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The notebook computer market is pretty cut throat, but Panasonic has managed to avoid this problem by ensuring that it has no competition for its mobile computers. I'm sure that there are manufacturers out there who will insist that they also produce rugged notebooks, but in reality, the ToughBook is the Daddy. Yes, that's right, the Panasonic ToughBook is to mobile computing, what Ray Winstone's Carlin was to borstal.
But the ToughBooks aren't just about being bullet proof, Panasonic has also pioneered technology in these machines that has taken years to appear elsewhere. Let's look at the recent trend for integrating 3G wireless WAN modules into notebooks - although Panasonic doesn't offer this feature in the CF-74, it has for several years offered integrated GSM and GPRS modules in ToughBooks. It's features like this that have made the ToughBooks very popular with companies like BT, that need field staff to be connected wherever they may be.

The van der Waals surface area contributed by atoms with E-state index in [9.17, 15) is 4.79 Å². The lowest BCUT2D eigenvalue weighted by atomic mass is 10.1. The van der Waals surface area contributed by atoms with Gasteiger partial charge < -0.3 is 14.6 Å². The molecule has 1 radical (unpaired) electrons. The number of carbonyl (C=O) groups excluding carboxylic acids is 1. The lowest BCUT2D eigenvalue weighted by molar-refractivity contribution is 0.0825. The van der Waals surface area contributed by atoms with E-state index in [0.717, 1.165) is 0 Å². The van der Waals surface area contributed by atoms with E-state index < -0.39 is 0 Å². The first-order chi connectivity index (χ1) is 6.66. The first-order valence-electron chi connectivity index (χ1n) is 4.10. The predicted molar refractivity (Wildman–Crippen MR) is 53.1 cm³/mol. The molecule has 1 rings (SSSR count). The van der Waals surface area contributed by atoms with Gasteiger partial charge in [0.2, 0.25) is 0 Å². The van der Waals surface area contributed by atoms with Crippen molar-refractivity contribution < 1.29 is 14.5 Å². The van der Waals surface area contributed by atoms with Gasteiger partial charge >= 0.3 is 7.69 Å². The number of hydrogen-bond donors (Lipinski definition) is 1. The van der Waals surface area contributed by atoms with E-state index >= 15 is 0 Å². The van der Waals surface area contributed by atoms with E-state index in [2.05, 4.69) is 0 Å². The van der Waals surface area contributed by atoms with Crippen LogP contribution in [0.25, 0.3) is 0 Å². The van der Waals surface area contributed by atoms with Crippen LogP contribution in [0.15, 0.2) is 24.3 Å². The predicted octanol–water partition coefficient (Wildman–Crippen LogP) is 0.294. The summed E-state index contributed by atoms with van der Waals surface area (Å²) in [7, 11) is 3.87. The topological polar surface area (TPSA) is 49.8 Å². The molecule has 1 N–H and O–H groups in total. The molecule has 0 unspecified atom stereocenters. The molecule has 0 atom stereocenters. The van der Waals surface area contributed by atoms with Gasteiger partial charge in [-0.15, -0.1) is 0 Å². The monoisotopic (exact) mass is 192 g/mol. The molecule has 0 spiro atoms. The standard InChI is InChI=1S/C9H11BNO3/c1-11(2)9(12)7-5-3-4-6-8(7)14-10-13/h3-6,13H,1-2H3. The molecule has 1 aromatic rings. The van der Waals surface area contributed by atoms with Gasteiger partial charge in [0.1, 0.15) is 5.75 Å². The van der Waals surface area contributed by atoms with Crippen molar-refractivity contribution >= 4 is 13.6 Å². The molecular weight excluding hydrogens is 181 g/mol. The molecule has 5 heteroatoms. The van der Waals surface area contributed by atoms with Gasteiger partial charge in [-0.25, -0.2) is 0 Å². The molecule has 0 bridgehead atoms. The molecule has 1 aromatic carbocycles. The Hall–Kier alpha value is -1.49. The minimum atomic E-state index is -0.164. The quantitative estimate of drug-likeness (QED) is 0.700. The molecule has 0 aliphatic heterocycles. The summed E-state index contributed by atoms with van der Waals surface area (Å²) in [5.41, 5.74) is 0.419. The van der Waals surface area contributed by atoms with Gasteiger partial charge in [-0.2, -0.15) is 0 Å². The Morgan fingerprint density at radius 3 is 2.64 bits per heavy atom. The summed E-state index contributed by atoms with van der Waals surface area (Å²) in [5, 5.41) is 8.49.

The ToughBook CF-74 in front of me right now sits somewhere between the CF-29 and the CF-51 that I reviewed a while back. It doesn't feel quite as bomb proof as the CF-29, but it will still survive a drop of almost a metre - something that I tested myself. The magnesium alloy casing is very strong, but most important is the hard drive enclosure that protects all your valuable data. Even after being dropped on the ground several times, the CF-74 booted without issue - a neat trick, but something that I take for granted with these machines.
Unlike the CF-29, the CF-74 doesn't have a touch screen, which is a bit of a disappointment. I have to say that I was never a big fan of touch screens on notebooks, but I became a convert when I reviewed the CF-29. On the plus side, the screen is a bit more bright and vivid without the touch screen coating. Talking of brightness, this is the brightest notebook screen I have ever seen, bar none - so much so, that it actually hurt my eyes to sit in front of this machine with the screen at full brightness! Of course the point of this retina burning brightness is that when you're using a notebook outside, the strong ambient light can make it difficult to see the screen, but the ToughBook CF-74 suffers no such issues.
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